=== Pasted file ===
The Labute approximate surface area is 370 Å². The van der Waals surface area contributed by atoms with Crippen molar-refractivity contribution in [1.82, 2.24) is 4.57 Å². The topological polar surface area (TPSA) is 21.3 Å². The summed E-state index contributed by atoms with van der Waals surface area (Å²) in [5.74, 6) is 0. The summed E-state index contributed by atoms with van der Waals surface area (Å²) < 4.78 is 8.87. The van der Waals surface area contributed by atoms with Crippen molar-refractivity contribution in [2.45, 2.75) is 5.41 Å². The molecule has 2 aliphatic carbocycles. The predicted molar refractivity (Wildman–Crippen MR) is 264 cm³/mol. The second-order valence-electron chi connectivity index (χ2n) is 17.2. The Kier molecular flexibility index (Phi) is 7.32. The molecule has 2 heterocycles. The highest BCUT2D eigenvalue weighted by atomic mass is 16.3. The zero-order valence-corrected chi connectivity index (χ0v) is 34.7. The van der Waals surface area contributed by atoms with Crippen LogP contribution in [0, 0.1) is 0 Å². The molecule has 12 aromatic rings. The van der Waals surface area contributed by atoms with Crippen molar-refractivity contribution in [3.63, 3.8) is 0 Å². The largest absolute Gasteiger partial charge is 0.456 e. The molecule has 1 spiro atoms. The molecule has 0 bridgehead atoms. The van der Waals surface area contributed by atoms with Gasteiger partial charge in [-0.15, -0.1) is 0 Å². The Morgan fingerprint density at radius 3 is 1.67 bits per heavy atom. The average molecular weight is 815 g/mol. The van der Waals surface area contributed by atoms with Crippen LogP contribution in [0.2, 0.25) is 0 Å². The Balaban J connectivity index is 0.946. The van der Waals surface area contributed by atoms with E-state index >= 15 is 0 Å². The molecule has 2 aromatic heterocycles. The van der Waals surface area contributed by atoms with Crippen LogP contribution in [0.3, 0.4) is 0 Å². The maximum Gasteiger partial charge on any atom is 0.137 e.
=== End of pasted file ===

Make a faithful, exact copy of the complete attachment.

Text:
The Labute approximate surface area is 370 Å². The van der Waals surface area contributed by atoms with Crippen molar-refractivity contribution in [1.82, 2.24) is 4.57 Å². The topological polar surface area (TPSA) is 21.3 Å². The summed E-state index contributed by atoms with van der Waals surface area (Å²) in [5.74, 6) is 0. The summed E-state index contributed by atoms with van der Waals surface area (Å²) < 4.78 is 8.87. The van der Waals surface area contributed by atoms with Crippen molar-refractivity contribution in [2.45, 2.75) is 5.41 Å². The molecule has 2 aliphatic carbocycles. The predicted molar refractivity (Wildman–Crippen MR) is 264 cm³/mol. The second-order valence-electron chi connectivity index (χ2n) is 17.2. The Kier molecular flexibility index (Phi) is 7.32. The molecule has 2 heterocycles. The highest BCUT2D eigenvalue weighted by atomic mass is 16.3. The zero-order valence-corrected chi connectivity index (χ0v) is 34.7. The van der Waals surface area contributed by atoms with Crippen LogP contribution in [0, 0.1) is 0 Å². The molecule has 12 aromatic rings. The van der Waals surface area contributed by atoms with Crippen molar-refractivity contribution in [3.63, 3.8) is 0 Å². The largest absolute Gasteiger partial charge is 0.456 e. The molecule has 1 spiro atoms. The molecule has 0 bridgehead atoms. The van der Waals surface area contributed by atoms with Gasteiger partial charge in [-0.15, -0.1) is 0 Å². The Morgan fingerprint density at radius 3 is 1.67 bits per heavy atom. The average molecular weight is 815 g/mol. The van der Waals surface area contributed by atoms with Crippen LogP contribution in [0.2, 0.25) is 0 Å². The Balaban J connectivity index is 0.946. The van der Waals surface area contributed by atoms with E-state index >= 15 is 0 Å². The molecule has 2 aromatic heterocycles. The van der Waals surface area contributed by atoms with Crippen LogP contribution in [0.3, 0.4) is 0 Å². The maximum Gasteiger partial charge on any atom is 0.137 e.